6. Stick with local and state court cases–that’s where you find genealogical gems. I agree that one is more likely to find “genealogical gems” [doesn’t Lisa Louise Cooke own that phrase?] in state court cases.  And I try to indicate that in the first piece by stating that federal courts are courts of limited jurisdiction–there are no divorce cases, very few accident cases, no juvenile cases.  But I wouldn’t say “stick” with local and state court cases, to the exclusion of federal court research; that would be to overlook a huge body of potential evidence, limited in scope though it may be.  Additionally, by sticking to state and local cases, you would overlook bankruptcy cases, which are wholly federal, and can be packed with significant family history information.

7.  Finally, Martin says, “Go to an Archives!!!” I absolutely agree with this: go to an archives, go to your local library, go to your County Clerk’s office, go to the local courthouse.  It’s not all online, but don’t overlook a potentially good resource like PACER, just because it might not have everything you need.


2 Responses to “Federal Court Research Useless to Genealogists? We Report, You Decide”

  • Raichel says:

    By the way, dockets from Federal Dockets can be obtained freely from http://FreeCourtDockets.com as long as you know the court name and case number. No Pacer account is needed The site is supported by ad-revenue and site’s data is crawled by all major search engines.

  • Let me start by saying that on average, I use the PACER system weekly for my work as a paralegal. At 8 cents per page, the price for viewing/printing/downloading documents is quite reasonable (and they bill monthly).

    I agree wholeheartedly that PACER should not be overlooked as a source of information. I also agree that local and state court files are also a good source.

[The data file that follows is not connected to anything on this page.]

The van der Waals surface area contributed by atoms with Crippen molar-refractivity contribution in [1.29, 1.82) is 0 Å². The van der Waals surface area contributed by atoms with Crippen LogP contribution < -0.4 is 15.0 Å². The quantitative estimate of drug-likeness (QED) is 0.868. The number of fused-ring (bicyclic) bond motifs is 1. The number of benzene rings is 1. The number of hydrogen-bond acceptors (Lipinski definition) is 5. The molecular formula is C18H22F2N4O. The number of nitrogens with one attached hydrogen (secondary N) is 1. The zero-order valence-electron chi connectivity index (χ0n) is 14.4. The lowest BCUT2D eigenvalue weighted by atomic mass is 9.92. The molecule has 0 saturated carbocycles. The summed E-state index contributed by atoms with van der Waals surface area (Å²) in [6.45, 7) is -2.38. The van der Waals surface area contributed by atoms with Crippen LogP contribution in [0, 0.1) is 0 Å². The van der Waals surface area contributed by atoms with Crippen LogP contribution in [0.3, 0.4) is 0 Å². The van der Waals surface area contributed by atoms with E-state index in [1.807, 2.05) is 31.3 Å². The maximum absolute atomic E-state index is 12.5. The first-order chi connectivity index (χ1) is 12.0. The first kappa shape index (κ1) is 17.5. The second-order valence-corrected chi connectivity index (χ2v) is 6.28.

One thing to note here, however, is that a lot of courts, specifically municipal and small-claims courts, are not courts of record (meaning there is no transcript of the proceedings), and you can only see the actual pleadings or court forms (if they still exist). County and state courts are courts of record, but most times the parties have to hire their own court reporter in order to have a transcript, so there again – maybe there is, maybe there isn’t.

    Also – “federal law” is not completely searchable. WestLaw and LexisNexis have databases, sure. They don’t work if the case isn’t reported. Even if you could afford to have either of those services (very expensive), it is not easier than searching via PACER.

    It may not be until the case reaches an appellate level that the information is even out there. It’s much easier to find a local, county, or state court case if you know where the appeal originated.

    Any piece of information, no matter how small, is helpful … even if it’s just to prove your ancestor was there.